In the context of African data localisation, China is promoting its notion of cyber sovereignty (网络主权). Cyber sovereignty can be simply defined as respecting an individual country’s right to choose its own digital development path and cyber management policies. Following this logic, state actors should principally discourage the interference of other nation-states in the internal affairs of other governments. Accordingly, this statist approach privileges the ambitions of governments over those of private firms and civil society. And in turn, this commitment is antithetical to current US commitments. The US government advocates for more open and multistakeholder approaches that promote the leadership of private firms and civil society engagement. However, China and its principle of cyber sovereignty is attractive in part because it provides legitimacy and cover for state and sub-state actors who wish to further restrict online activity in the name of political stability. While this push for cyber sovereignty and its seemingly commensurate emphasis on localisation ostensibly empowers local stakeholders, it does not raise questions about the capacity of African stakeholders to promote rights against local government abuses and private firms’ excesses. It must be said that China’s cyber sovereignty commitment does not result in neutral outcomes or even the supposed local empowerment, but it can be an obfuscating frame that loses sight of the technological asymmetries between itself (a power realised through the tightening grip over domestic corporations) and its African partners that come to rely on its technical expertise to realise digital development.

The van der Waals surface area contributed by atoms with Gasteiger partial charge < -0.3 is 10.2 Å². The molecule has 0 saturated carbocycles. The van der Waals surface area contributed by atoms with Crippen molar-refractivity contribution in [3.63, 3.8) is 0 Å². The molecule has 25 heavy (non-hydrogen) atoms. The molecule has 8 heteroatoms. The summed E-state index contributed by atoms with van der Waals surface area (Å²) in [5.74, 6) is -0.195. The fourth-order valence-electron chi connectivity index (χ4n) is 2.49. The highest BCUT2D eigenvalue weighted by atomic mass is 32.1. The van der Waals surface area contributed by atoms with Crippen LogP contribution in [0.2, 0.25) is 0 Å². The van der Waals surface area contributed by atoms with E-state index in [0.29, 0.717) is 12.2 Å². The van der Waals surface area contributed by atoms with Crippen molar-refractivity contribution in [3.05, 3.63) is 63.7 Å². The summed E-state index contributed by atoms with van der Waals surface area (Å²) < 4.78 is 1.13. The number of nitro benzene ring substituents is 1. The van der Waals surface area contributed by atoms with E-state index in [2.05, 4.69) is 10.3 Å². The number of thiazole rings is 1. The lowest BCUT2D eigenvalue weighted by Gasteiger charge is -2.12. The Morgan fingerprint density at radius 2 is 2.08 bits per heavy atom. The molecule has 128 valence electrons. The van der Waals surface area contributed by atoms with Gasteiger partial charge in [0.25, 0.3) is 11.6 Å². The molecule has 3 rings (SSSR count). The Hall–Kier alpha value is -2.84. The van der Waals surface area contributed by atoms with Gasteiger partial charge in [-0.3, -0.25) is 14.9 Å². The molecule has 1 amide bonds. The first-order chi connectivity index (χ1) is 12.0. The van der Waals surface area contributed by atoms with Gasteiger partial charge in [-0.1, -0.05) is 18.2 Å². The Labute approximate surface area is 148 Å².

How can regional and international organisations better support a shared vision of data governance and regulation, and cybersecurity in Africa?

Firstly, it must be said that policymakers should see digital development, data flows, and data governance as mutually reinforcing, not something that needs to happen sequentially. Of course, digital development only gets harder given that it also depends in part on African policymakers addressing other major economic and political issues like urbanisation, cybercrime, youth unemployment, poverty, and climate change. But again, rather than conceptualising digital developments independently from these challenges, policymakers should recognise that digital tools and development can also play a constructive role in addressing them. For example, the COVID-19 pandemic illustrated the significance of free data flows. Free data flows are critical to the management of public health crises. Timely and unhindered access to data has ensured appropriate policy responses that go towards improving health outcomes. Data governance’s cross-cutting significance means it should not be segmented or seen as some sort of dislocated aspiration from development goals.